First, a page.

Curriculum and assessment design


Plagiarism is a growing concern in Healthcare Sciences in the current digital era. Plagiarism threatens institutions’ integrity and academic reputation; therefore, it is essential to understand all contributing factors to eradicate unethical practices effectively. The study aimed to establish the knowledge, attitudes, and practices of plagiarism among Healthcare Science students at a selected higher education institution in Gauteng. A cross-sectional study was used, with a total population of 803 second to fourth-year students from the School of Healthcare Sciences, and 83 students completing the survey. Ethical clearance and approval (617/2021) were obtained from the ethics and research committee of a selected higher educational institution in Gauteng. An adapted Likert scale self-reported questionnaire was sent via a Google form link to the teaching platform with the consent form embedded. The statistical Package for Social Science was used to analyse demographic data descriptively, and Spearman’s rho test determined the correlation between study variables. Most students were female (94.0%) and non-native English speakers (71.1%). The majority (83.1%) of the students reported understanding the instances of plagiarism; however, approximately one-third (36.1%) were unable to identify specific instances correctly. Just over half (56.6%) of the students felt self-plagiarism should not be punishable. The correlation between the knowledge of plagiarism and negative attitudes towards plagiarism was found to be statistically significant (p=0.009). The results demonstrated low practice of plagiarism, possibly due to a lack of self-awareness. Therefore, continuous in-depth education on plagiarism and improved policies should be fostered to promote the integrity of future healthcare professionals.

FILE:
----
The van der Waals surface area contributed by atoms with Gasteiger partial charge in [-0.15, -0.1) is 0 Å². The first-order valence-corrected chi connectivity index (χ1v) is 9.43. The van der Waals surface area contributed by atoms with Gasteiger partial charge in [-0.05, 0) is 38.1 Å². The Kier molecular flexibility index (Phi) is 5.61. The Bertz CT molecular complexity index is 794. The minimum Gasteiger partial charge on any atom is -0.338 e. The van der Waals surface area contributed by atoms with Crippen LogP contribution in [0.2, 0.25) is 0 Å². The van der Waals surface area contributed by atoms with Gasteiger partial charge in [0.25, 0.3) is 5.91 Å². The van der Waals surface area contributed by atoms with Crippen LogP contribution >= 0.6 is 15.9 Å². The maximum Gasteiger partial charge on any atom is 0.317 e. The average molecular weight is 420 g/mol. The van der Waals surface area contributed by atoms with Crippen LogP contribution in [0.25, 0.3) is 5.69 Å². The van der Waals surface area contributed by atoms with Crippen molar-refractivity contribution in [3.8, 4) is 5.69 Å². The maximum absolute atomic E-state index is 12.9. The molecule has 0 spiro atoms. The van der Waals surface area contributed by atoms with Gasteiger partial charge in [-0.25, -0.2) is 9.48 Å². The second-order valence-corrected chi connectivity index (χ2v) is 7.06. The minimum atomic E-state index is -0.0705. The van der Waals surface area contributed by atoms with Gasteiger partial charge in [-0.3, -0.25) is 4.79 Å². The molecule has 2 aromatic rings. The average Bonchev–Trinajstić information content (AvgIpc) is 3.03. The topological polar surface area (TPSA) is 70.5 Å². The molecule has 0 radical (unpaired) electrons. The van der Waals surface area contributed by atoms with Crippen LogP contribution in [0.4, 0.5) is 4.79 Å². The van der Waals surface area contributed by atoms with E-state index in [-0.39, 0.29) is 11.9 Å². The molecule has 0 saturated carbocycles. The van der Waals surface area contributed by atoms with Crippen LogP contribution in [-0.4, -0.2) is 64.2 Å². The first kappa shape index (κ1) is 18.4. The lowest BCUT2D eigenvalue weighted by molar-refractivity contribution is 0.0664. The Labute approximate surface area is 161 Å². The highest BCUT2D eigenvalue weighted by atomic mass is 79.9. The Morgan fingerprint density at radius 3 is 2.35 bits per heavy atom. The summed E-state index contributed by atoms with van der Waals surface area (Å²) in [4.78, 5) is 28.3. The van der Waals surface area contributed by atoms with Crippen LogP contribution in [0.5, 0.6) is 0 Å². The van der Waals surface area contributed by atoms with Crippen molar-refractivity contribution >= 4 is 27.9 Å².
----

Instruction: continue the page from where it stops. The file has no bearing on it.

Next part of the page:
Practitioner Notes

  1. Familiarity with the definition of plagiarism but the inability to identify specific instances which constitute plagiarism presents as the most prominent gap in plagiarism knowledge fostered by undergraduate students.
  2. The gaps in knowledge pose a threat to their own academic work, as well as the reputation and integrity of the university and especially future patient quality care.
  3. In-depth knowledge and fostering of University policies are mandatory to improve plagiarism instances in higher education students.
  4. A positive correlation between the knowledge students possess regarding plagiarism and the seriousness with which they view plagiarism. demonstrates the importance of fostering in-depth educational programs.
  5. Encouraging Healthcare Science students to foster negative attitudes toward academically dishonest practices is essential to eradicate plagiarism and ensure exceptional future patient care.

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